Seeing as this is a re-release, one would
expect the firm to fairly compensate the original
owners wishing to upgrade with enough extras
to make the endeavor worthwhile, and Criterion
does not disappoint. The two disc set for
High and Low is packed with supplemental
content, 90 minutes worth of content in fact.
Furthermore, it's all complete with removable
English subtitles to aid the viewer.
The first on the extra "chopping block"
is another episode in the Toho Masterworks
series for director Kurosawa, "Akira
Kurosawa: It Is Wonderful To Create".
This one dives deep into the High and Low
production, covering various aspects of the
movie that are complimented with interviews
with the cast and crew, including such figures
Nakadai and earlier ones conducted with
Kurosawa. The 37 minute feature also does
a good job of covering the movie's ending,
and the manner in which it changed several
times leading up to the final edit. This feature
is broken up into nine, selectable, chapters
for easier viewing.
After this comes a half hour interview with
Mifune that was conducted in 1981 for
the talk show Tetsuko's Room. Mifune
rarely ever made himself available for interviews,
so the one included here is a fairly rare
treat for fans. As one might expect from the
prestigious actor, he's a very elegant speaker
and truly knows nearly every angle of the
productions he's involved with, while at the
same time conveying a modest tone. Host Tetsuko
Kuroyanagi and Mifune talk about a variety
of topics, including his beginnings as an
actor at Toho and how he originally had planned
to be involved with photography before taking
on a job in front of the camera. The actor
also discusses his history as well, being
born in China before coming to Japan and his
stint in the military. Sadly, in regards to
the film work discussed, Mifune doesn't talk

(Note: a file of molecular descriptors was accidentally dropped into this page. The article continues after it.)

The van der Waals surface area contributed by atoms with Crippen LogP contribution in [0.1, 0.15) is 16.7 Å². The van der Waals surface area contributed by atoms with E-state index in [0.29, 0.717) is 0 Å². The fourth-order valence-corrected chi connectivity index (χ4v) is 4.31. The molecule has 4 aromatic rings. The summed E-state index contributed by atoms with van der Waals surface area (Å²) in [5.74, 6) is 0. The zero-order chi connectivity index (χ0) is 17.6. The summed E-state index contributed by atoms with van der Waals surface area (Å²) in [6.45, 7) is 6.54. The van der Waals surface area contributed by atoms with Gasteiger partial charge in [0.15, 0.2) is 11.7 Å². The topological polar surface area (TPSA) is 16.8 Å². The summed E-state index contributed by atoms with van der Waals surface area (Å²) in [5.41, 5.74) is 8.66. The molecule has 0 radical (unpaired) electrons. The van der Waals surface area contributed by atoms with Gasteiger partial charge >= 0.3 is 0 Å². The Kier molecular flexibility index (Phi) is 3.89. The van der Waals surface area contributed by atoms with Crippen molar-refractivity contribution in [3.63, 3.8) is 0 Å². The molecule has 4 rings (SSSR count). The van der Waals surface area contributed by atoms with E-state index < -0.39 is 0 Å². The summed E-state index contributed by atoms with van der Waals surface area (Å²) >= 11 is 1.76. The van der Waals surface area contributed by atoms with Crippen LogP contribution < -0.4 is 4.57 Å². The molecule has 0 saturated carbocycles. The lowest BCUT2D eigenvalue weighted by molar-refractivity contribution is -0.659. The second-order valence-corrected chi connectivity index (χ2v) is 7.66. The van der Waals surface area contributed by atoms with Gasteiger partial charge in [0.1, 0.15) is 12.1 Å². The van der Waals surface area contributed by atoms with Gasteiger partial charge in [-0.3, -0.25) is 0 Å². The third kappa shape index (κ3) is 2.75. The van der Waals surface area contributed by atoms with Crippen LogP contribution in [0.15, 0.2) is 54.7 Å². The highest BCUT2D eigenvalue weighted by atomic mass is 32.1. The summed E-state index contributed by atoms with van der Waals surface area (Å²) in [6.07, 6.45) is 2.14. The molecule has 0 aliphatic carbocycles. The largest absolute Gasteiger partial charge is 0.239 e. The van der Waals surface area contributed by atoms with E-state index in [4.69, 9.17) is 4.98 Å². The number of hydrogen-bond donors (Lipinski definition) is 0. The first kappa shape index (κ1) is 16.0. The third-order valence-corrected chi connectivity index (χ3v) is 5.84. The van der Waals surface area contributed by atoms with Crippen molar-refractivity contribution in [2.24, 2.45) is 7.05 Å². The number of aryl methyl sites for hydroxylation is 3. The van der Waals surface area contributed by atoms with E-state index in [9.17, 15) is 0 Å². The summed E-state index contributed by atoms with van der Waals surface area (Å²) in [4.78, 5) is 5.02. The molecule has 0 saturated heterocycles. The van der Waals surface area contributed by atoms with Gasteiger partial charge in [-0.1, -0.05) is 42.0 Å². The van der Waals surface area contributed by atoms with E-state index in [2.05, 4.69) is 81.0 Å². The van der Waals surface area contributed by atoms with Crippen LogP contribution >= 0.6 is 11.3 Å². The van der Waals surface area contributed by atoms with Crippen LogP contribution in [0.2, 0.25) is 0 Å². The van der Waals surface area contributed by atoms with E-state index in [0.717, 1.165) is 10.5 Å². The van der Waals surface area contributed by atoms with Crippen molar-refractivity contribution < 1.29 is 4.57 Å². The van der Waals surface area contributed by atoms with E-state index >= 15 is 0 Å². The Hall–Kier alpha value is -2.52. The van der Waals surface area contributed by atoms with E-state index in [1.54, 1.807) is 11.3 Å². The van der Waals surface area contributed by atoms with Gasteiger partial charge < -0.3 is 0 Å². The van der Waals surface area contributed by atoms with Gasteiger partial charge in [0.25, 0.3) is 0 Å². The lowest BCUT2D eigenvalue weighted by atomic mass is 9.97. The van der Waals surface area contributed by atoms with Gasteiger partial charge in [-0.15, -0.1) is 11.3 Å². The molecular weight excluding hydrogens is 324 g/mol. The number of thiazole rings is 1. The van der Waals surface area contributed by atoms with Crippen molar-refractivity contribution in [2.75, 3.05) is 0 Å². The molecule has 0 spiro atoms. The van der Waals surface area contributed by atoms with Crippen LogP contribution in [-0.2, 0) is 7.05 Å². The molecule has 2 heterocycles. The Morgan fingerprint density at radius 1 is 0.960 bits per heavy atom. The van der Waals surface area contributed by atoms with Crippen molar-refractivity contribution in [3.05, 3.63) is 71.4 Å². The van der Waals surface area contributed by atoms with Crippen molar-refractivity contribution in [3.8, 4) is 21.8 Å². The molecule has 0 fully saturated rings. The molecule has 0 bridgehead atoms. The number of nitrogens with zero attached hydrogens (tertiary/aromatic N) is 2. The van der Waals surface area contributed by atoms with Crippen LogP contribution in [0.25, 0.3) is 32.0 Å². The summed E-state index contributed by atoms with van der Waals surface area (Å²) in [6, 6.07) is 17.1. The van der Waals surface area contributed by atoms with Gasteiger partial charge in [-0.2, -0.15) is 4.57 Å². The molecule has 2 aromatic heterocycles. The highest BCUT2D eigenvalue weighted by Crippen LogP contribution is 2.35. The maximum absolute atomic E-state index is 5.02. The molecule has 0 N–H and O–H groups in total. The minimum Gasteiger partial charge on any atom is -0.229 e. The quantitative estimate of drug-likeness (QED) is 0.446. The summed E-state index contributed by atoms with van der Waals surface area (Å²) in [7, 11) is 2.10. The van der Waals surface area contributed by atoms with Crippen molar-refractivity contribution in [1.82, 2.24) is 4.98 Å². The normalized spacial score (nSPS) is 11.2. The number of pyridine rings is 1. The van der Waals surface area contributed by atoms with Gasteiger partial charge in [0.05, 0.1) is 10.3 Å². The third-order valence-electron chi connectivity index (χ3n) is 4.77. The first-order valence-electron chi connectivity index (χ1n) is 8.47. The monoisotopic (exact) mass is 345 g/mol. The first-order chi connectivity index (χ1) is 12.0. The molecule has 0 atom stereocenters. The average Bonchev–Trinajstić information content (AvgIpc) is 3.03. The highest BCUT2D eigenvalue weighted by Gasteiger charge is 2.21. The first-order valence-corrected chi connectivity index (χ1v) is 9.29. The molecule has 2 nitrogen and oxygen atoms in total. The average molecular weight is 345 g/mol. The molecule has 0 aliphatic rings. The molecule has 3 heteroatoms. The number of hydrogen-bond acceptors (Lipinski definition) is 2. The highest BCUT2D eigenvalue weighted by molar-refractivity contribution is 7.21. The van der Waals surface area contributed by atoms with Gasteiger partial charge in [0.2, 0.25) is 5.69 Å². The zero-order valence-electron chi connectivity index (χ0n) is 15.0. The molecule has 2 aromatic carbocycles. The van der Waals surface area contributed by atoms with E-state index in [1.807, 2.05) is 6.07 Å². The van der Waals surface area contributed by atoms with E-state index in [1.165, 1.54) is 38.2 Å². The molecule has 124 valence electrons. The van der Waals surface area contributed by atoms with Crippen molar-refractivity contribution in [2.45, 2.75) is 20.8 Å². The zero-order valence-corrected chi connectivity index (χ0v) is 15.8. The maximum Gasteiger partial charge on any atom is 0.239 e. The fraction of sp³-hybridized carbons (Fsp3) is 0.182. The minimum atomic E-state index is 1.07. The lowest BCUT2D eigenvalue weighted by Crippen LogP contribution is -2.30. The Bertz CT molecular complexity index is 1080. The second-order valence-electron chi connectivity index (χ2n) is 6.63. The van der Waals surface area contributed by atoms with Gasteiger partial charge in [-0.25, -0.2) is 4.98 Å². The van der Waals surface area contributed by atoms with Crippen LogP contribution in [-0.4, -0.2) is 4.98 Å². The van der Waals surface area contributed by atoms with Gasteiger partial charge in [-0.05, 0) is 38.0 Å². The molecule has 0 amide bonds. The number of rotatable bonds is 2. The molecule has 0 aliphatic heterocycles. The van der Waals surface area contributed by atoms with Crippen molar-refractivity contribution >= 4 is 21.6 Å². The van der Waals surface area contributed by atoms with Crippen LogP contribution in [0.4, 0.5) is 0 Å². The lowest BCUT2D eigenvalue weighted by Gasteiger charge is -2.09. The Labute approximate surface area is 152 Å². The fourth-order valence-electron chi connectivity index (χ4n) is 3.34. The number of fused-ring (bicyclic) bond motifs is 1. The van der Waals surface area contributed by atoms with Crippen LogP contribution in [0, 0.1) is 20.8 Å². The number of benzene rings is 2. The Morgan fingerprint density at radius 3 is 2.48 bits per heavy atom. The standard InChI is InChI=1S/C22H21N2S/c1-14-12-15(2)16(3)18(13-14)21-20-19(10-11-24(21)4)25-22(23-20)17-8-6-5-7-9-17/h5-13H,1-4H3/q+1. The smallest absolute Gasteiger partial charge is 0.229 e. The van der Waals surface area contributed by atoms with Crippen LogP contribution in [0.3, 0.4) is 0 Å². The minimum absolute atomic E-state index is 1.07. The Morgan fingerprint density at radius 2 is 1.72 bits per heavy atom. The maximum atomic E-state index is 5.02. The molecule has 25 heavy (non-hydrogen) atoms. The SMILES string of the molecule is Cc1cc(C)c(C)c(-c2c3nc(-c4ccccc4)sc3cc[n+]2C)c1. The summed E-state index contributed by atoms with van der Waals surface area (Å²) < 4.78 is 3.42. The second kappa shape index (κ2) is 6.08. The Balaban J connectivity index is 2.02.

about this production in particular, and tends
to speak more about the international involvement.
Some of Kurosawa's other projects and Mifune's
roles in them are discussed, though, such
Samurai (1954). That said, it's enduring
to hear Mifune pause before saying terms in
English, such as "50 million dollars"
which he says perfectly, and other aspects
that make it a joy for fans of the actor to
experience. This feature is broken up into
six, selectable, chapters.
Following this is another interview, this
time with actor Tsutomu Yamazaki who plays
the kidnapper in the movie. This interview
was conducted the same year of the DVD's release,
2008, by Criterion themselves. During the
chat, Yamazaki details his experiences working
on High and Low while making particular
note of his interactions with Kurosawa and
various aspects of the production. It's a
very detailed look at the movie, and covers
ground not already established in the Toho
Masterworks video already included, making
it yet another worthwhile extra for the set.
After this is a series of trailers, including
both the theatrical and a teaser. As a bonus,
a trailer for the US release of the movie
is also included, which is deliciously over
the top in its presentation and is interesting
to watch for that aspect alone.
As another bonus, the movie also comes with
an audio commentary by Kurosawa expert Stephen
Prince. Prince has done a number of these
commentaries already, and appears pretty skilled
at it by this point. His delivery, while not
the most exciting, is consistent and he more
than knows his stuff on the subject matter.
He does at times get bogged down a bit in
his discussions, leading away from what's
happening on screen for sometime, but takes
these opportunities to divulge a wealth of
information so one can hardly complain.
Finally, the last extra from this set comes
from outside the discs and is found in the
fairly large 35 page booklet included. The
book contains two essays on the production,
with one by critic Geoffrey O'Brien and the
other by Japanese film scholar Donald Richie.